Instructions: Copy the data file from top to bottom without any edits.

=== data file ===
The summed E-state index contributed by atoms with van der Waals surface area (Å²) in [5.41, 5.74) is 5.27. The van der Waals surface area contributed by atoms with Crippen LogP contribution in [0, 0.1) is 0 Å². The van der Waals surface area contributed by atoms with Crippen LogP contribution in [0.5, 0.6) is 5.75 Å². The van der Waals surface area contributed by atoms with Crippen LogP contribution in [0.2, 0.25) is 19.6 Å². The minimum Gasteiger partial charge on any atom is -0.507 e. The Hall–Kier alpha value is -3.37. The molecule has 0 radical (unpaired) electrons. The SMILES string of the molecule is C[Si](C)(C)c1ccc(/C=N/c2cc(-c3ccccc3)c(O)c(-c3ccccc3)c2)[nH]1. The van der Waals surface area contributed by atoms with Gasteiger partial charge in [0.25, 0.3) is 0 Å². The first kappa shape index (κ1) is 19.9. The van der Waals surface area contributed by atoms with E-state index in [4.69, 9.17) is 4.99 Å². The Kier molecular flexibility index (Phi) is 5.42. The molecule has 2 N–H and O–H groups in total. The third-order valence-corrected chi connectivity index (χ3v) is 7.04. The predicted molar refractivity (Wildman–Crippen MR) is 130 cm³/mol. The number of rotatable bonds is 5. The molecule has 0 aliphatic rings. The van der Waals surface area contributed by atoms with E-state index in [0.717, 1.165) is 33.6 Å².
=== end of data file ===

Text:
The summed E-state index contributed by atoms with van der Waals surface area (Å²) in [5.41, 5.74) is 5.27. The van der Waals surface area contributed by atoms with Crippen LogP contribution in [0, 0.1) is 0 Å². The van der Waals surface area contributed by atoms with Crippen LogP contribution in [0.5, 0.6) is 5.75 Å². The van der Waals surface area contributed by atoms with Crippen LogP contribution in [0.2, 0.25) is 19.6 Å². The minimum Gasteiger partial charge on any atom is -0.507 e. The Hall–Kier alpha value is -3.37. The molecule has 0 radical (unpaired) electrons. The SMILES string of the molecule is C[Si](C)(C)c1ccc(/C=N/c2cc(-c3ccccc3)c(O)c(-c3ccccc3)c2)[nH]1. The van der Waals surface area contributed by atoms with Gasteiger partial charge in [0.25, 0.3) is 0 Å². The first kappa shape index (κ1) is 19.9. The van der Waals surface area contributed by atoms with E-state index in [4.69, 9.17) is 4.99 Å². The Kier molecular flexibility index (Phi) is 5.42. The molecule has 2 N–H and O–H groups in total. The third-order valence-corrected chi connectivity index (χ3v) is 7.04. The predicted molar refractivity (Wildman–Crippen MR) is 130 cm³/mol. The number of rotatable bonds is 5. The molecule has 0 aliphatic rings. The van der Waals surface area contributed by atoms with E-state index in [0.717, 1.165) is 33.6 Å².